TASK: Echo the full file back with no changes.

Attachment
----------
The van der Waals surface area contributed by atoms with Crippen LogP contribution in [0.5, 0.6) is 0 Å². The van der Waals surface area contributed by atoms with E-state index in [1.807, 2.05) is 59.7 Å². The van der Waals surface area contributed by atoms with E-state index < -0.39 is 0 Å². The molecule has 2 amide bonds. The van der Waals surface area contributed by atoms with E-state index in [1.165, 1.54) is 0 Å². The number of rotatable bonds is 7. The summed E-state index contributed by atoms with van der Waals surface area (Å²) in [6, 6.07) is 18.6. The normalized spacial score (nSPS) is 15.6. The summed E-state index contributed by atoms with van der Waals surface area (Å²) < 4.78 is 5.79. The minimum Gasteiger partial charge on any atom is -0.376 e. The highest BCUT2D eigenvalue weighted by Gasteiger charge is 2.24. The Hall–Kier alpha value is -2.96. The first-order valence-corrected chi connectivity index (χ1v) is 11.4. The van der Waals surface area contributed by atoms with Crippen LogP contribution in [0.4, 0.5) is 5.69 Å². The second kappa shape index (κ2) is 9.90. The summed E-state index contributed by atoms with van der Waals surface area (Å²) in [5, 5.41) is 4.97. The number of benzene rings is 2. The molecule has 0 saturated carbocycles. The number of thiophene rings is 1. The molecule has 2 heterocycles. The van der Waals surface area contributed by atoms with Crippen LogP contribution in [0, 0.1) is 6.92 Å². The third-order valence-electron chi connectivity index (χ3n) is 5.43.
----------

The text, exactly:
The van der Waals surface area contributed by atoms with Crippen LogP contribution in [0.5, 0.6) is 0 Å². The van der Waals surface area contributed by atoms with E-state index in [1.807, 2.05) is 59.7 Å². The van der Waals surface area contributed by atoms with E-state index < -0.39 is 0 Å². The molecule has 2 amide bonds. The van der Waals surface area contributed by atoms with E-state index in [1.165, 1.54) is 0 Å². The number of rotatable bonds is 7. The summed E-state index contributed by atoms with van der Waals surface area (Å²) in [6, 6.07) is 18.6. The normalized spacial score (nSPS) is 15.6. The summed E-state index contributed by atoms with van der Waals surface area (Å²) < 4.78 is 5.79. The minimum Gasteiger partial charge on any atom is -0.376 e. The highest BCUT2D eigenvalue weighted by Gasteiger charge is 2.24. The Hall–Kier alpha value is -2.96. The first-order valence-corrected chi connectivity index (χ1v) is 11.4. The van der Waals surface area contributed by atoms with Crippen LogP contribution in [0.4, 0.5) is 5.69 Å². The second kappa shape index (κ2) is 9.90. The summed E-state index contributed by atoms with van der Waals surface area (Å²) in [5, 5.41) is 4.97. The number of benzene rings is 2. The molecule has 0 saturated carbocycles. The number of thiophene rings is 1. The molecule has 2 heterocycles. The van der Waals surface area contributed by atoms with Crippen LogP contribution in [0, 0.1) is 6.92 Å². The third-order valence-electron chi connectivity index (χ3n) is 5.43.